Public Speaking and Debate: The Championship

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In golf, it is simply called ‘The Open.’  In tennis, it is simply ‘Wimbledon.’  On Sunday 1st October ‘The Championship’ etched its name in Ratcliffe stone.  The Public Speaking Championship stood at the fulcrum of the school community with a backdrop scored by classically trained musicians and artists displaying etchings and oils on canvas.

Six Students stood alone facing a Harry Potter themed refectory dressed in Candelabras, fairy lights and long, anciently stripped tables.  At the centre of the fulcrum, beneath the House flags of De Lisle, Arundel, Emery and Leetham, auspiciously sat the Ratcliffe Cup grinning in silver earnestly awaiting its Champion.  Alone, Years 10 – 13 students from St Martin’s, De Lisle and Ratcliffe College spoke to a packed house on the topics of Luck favouring the bold; Media represents women as objects; Dishonesty gets results; Life after Brexit; and Social Media is not Social.

Having drawn straws to inform their particular turn at the microphone, alone the students swept to the podium to face an eager audience and a discerning panel of adjudicators including an argumentative Barrister, an Examiner of Drama and a holy man, our own Father President, retired, Ted Mullen.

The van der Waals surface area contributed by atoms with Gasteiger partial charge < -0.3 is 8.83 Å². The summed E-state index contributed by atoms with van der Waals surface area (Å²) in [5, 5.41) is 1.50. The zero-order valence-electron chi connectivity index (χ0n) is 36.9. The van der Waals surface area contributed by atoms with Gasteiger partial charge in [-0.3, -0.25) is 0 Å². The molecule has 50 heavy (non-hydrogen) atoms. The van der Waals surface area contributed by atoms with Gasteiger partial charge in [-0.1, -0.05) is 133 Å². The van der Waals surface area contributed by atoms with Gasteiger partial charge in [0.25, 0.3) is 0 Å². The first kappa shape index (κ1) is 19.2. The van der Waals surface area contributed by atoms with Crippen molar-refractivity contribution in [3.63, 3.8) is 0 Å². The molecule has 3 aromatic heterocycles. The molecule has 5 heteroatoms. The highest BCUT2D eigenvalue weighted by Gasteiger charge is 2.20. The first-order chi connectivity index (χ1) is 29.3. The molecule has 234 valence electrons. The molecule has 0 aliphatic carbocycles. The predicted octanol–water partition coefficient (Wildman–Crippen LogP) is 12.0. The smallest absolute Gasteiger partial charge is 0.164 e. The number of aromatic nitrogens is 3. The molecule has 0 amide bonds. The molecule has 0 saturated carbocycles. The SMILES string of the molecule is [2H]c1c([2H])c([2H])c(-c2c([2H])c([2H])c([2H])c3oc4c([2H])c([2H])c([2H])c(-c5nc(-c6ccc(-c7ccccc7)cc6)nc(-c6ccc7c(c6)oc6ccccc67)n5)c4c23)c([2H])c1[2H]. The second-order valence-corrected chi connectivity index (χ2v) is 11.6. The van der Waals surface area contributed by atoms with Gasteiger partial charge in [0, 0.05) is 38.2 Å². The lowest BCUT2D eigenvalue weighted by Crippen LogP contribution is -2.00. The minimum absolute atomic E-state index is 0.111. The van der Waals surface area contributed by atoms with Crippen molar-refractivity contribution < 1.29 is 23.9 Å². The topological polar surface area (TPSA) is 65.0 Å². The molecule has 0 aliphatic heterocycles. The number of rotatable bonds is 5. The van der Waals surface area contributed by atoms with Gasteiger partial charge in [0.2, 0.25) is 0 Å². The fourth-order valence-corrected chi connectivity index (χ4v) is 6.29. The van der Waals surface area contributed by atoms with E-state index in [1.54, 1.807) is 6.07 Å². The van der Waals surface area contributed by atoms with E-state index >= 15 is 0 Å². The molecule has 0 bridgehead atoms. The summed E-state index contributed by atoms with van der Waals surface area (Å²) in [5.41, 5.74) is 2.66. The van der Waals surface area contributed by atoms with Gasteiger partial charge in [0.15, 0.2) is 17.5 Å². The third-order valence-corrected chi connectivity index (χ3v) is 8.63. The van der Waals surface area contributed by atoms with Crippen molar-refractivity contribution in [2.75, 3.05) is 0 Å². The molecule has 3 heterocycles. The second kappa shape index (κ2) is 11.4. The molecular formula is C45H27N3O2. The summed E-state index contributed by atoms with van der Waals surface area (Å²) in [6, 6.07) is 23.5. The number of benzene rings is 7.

Each of the subsequent student speeches further elevated the audience, almost as if under a Dumbledore spell, with articulated viewpoints including a humorous  oration from St Martin’s Joseph Warren, positioning US president Trump as a liar.  While De Lisle’s Megan Crothers presented with poise and as a content rich young woman, decrying the media’s treatment of women as objects.  Bella Christon of Saint Martin’s showed sizzling stage craft, despite the use of limited notes.  The recently crowned Ratcliffe House Public Speaking champion,

Miles Dunne, lit up the room with a free flowing, personable and adrenaline fuelled speech on being bold.  The day, however, could only belong to Ratcliffe College’s Year 10 student, Dalila Watson, who spoke royally to young and old generations alike.  Miss Watson stood still.  She lifted her eyes and voice and rhythmically called out social media for ‘silly selfies’ and a generation that is ‘locked in, shut down and sadly placid.’  The contemporary topic of social media had the audience on the chair’s edge, enchanted by the clarity of diction, apt vocabulary and contemporary imagery.  Dalila Watson’s four-minute speech presented a unique rhythmical meter that drove drew gasps from the audience, verse after verse, until the Ratcliffe Cup was securely in her hands.

Mr Benjamin is the Head of Public Speaking and Debate and Teacher of English at Ratcliffe College.